Different places, different cultures

Culture is a crucial point to consider when having distributed teams. We often expect people to behave as similarly as we would in the same circumstances, and it can break our expectations, hence, causing stress. I’ll detail two points that I often face in distributed teams that could help you.

Can I invite everyone to Carnival?

Whether you are hiring someone that will work remotely or are entering a team that has people from other countries, you need first to understand the countries’ differences. I’d suggest a comprehensive analysis of the country’s culture, how people usually behave when facing difficulties, how they say things (if directly or indirectly), what are their working times and related subjects. With all that information, you can manage your expectations and change your actions accordingly.

Hola, how você esta?

That is a very tough subject to address. What if you are working with team members that don’t speak the same language? Well, we’ve been there, and the answer is pretty simple: you need to communicate somehow, and it doesn’t matter how. Sometimes we opt for a common language, Esperanto most of the time (just kidding), and sometimes we try to learn the other person’s language if it is possible, like Spanish. But it doesn’t matter if you speak English, Latin or whatever. What is important is that, at the end of the day, you understood each other.

Just give them this bunch of tasks!

Especially when you have part of a team distributed in another region, it is common to have them as a “black-box team.” It is important to avoid scenarios in which you select demands for that team, instead of having the stories being pulled by whoever is free at the time. It is better not to have this kind of differentiation.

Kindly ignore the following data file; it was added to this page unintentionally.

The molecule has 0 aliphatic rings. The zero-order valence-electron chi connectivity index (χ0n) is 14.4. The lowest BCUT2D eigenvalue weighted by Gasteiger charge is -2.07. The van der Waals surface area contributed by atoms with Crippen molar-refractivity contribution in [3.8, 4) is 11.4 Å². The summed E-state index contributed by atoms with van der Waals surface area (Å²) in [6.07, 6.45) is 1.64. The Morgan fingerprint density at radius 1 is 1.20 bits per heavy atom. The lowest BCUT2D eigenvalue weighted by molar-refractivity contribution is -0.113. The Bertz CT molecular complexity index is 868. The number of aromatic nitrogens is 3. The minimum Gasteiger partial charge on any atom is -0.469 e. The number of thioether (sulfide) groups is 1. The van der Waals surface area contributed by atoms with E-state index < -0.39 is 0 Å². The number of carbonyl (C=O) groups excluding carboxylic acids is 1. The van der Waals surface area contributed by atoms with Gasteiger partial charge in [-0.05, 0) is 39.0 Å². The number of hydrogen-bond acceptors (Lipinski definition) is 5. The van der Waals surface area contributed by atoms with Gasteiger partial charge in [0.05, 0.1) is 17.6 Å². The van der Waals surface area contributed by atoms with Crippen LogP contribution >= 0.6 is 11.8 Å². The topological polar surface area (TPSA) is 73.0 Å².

Ok, but what tools should I use?!

Before surrendering yourself to products that claim to be the silver-bullet for distributed teams, think about your process and how you can improve it. Then, if you need a tool, you’ll know what to search for.

However, if you want to know some of the tools you may need, we have an already extensive guide in this blog post. To make it easier for you, I’ll just mention some of the tools we use.

  • A video conference tool, like Hangouts with a microphone handler like Shoosh
  • An asynchronous conversation tool, like Slack
  • A place to put findings and documents, like Google Drive and/or Basecamp
  • A wiki like Confluence may also be useful
  • For your Kanban board, you may use something simpler like Trello or something with more options (but less customizable), like Jira.


The takeaway from this post is to improve communication and have empathy to understand the other. It is all about the process, not the tools you use.

I presented a huge number of things to do in a distributed team. Ergo, if you are seeking perfection you would need all of them, but to be better than yesterday, you just need to implement one at a time. 😉

Do you agree with our approach? Leave your thoughts below!

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4 responses to “How to work with distributed teams”

  1. Kial vi ne parolas Esperanton?? (That would actually be really cool if you did!)

  2. Dan McHarness says:

    I’ve read a number of posts like this, and this one is one of the better ones. However, I’ve yet to read a post on distributed development that discusses approaches to dividing up the work so that teams don’t step on each other and work can occur in parallel. Is the rule of thumb to divide up work by interface touch points?

  3. Lucas Colucci says:

    Hi Dan! Thanks for your comment! And sorry for the delay answering it.

    I guess your question is one of the most difficult questions, and not only regarding distributed teams. Dividing work among teams is really difficult, but the answer depends on:
    * the kind of structure you have (micro services vs monolith),
    * the number of teams you have, the type of product you deal with,
    * the risk of working in each component of your code, and so on.

    I guess that is why it is so difficult to do a blog post with an answer for it. Therefore, I don’t have an answer for it haha… But I’d say that you can try different manners and try to find the best one! It is good to always question the status quo and try to improve our process… if it gets worse, just rollback 😛

  4. Lucas Colucci says:

    Unfortunately I don’t speak Esperanto! But that would be awesome! haha